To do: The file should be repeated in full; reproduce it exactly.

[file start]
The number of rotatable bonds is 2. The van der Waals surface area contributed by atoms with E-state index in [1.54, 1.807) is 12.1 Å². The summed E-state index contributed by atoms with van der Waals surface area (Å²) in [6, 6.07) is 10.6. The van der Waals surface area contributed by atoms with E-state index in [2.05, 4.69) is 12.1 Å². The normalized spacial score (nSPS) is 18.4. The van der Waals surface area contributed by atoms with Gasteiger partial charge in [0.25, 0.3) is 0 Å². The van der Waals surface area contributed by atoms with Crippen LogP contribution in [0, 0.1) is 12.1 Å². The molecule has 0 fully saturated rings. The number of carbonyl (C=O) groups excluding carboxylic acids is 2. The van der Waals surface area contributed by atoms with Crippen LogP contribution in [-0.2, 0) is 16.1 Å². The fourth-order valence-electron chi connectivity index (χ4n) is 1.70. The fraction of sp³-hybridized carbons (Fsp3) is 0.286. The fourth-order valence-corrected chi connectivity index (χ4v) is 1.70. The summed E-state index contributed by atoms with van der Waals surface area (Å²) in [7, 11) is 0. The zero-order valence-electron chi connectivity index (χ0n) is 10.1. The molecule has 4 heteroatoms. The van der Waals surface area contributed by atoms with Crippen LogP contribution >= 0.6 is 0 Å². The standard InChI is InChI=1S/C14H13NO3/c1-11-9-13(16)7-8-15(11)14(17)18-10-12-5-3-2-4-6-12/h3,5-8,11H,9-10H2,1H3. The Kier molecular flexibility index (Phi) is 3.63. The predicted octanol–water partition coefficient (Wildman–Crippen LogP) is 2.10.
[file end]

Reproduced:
The number of rotatable bonds is 2. The van der Waals surface area contributed by atoms with E-state index in [1.54, 1.807) is 12.1 Å². The summed E-state index contributed by atoms with van der Waals surface area (Å²) in [6, 6.07) is 10.6. The van der Waals surface area contributed by atoms with E-state index in [2.05, 4.69) is 12.1 Å². The normalized spacial score (nSPS) is 18.4. The van der Waals surface area contributed by atoms with Gasteiger partial charge in [0.25, 0.3) is 0 Å². The van der Waals surface area contributed by atoms with Crippen LogP contribution in [0, 0.1) is 12.1 Å². The molecule has 0 fully saturated rings. The number of carbonyl (C=O) groups excluding carboxylic acids is 2. The van der Waals surface area contributed by atoms with Crippen LogP contribution in [-0.2, 0) is 16.1 Å². The fourth-order valence-electron chi connectivity index (χ4n) is 1.70. The fraction of sp³-hybridized carbons (Fsp3) is 0.286. The fourth-order valence-corrected chi connectivity index (χ4v) is 1.70. The summed E-state index contributed by atoms with van der Waals surface area (Å²) in [7, 11) is 0. The zero-order valence-electron chi connectivity index (χ0n) is 10.1. The molecule has 4 heteroatoms. The van der Waals surface area contributed by atoms with Crippen LogP contribution >= 0.6 is 0 Å². The standard InChI is InChI=1S/C14H13NO3/c1-11-9-13(16)7-8-15(11)14(17)18-10-12-5-3-2-4-6-12/h3,5-8,11H,9-10H2,1H3. The Kier molecular flexibility index (Phi) is 3.63. The predicted octanol–water partition coefficient (Wildman–Crippen LogP) is 2.10.